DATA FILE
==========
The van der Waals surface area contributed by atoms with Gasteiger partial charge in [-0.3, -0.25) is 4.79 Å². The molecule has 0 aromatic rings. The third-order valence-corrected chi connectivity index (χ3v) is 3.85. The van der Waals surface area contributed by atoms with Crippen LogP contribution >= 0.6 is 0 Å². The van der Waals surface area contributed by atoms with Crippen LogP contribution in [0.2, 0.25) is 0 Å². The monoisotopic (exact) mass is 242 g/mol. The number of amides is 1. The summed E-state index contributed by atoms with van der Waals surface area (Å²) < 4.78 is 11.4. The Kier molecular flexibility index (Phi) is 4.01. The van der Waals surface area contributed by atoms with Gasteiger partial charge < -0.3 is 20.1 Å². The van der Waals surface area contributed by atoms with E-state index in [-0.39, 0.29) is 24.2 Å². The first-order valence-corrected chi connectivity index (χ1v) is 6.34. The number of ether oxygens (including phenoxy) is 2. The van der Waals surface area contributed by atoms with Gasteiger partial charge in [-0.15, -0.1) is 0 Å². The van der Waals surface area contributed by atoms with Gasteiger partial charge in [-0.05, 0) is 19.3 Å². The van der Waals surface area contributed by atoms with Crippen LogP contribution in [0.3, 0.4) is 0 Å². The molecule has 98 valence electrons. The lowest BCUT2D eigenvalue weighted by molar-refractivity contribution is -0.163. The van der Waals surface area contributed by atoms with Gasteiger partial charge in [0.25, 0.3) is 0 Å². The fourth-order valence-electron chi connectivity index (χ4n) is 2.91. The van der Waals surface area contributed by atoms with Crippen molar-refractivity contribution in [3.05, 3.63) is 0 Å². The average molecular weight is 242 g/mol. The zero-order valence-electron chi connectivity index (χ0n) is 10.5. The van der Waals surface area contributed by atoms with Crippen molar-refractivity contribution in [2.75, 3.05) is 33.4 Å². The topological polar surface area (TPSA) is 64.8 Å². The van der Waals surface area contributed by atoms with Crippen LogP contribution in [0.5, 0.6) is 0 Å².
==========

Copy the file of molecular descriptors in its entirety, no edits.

The van der Waals surface area contributed by atoms with Gasteiger partial charge in [-0.3, -0.25) is 4.79 Å². The molecule has 0 aromatic rings. The third-order valence-corrected chi connectivity index (χ3v) is 3.85. The van der Waals surface area contributed by atoms with Crippen LogP contribution >= 0.6 is 0 Å². The van der Waals surface area contributed by atoms with Crippen LogP contribution in [0.2, 0.25) is 0 Å². The monoisotopic (exact) mass is 242 g/mol. The number of amides is 1. The summed E-state index contributed by atoms with van der Waals surface area (Å²) < 4.78 is 11.4. The Kier molecular flexibility index (Phi) is 4.01. The van der Waals surface area contributed by atoms with Gasteiger partial charge < -0.3 is 20.1 Å². The van der Waals surface area contributed by atoms with E-state index in [-0.39, 0.29) is 24.2 Å². The first-order valence-corrected chi connectivity index (χ1v) is 6.34. The number of ether oxygens (including phenoxy) is 2. The van der Waals surface area contributed by atoms with Gasteiger partial charge in [-0.15, -0.1) is 0 Å². The van der Waals surface area contributed by atoms with Gasteiger partial charge in [-0.05, 0) is 19.3 Å². The van der Waals surface area contributed by atoms with Crippen LogP contribution in [0.3, 0.4) is 0 Å². The molecule has 98 valence electrons. The lowest BCUT2D eigenvalue weighted by molar-refractivity contribution is -0.163. The van der Waals surface area contributed by atoms with Gasteiger partial charge in [0.25, 0.3) is 0 Å². The fourth-order valence-electron chi connectivity index (χ4n) is 2.91. The van der Waals surface area contributed by atoms with Crippen molar-refractivity contribution in [3.05, 3.63) is 0 Å². The average molecular weight is 242 g/mol. The zero-order valence-electron chi connectivity index (χ0n) is 10.5. The van der Waals surface area contributed by atoms with Crippen molar-refractivity contribution in [2.75, 3.05) is 33.4 Å². The topological polar surface area (TPSA) is 64.8 Å². The van der Waals surface area contributed by atoms with Crippen LogP contribution in [0.5, 0.6) is 0 Å².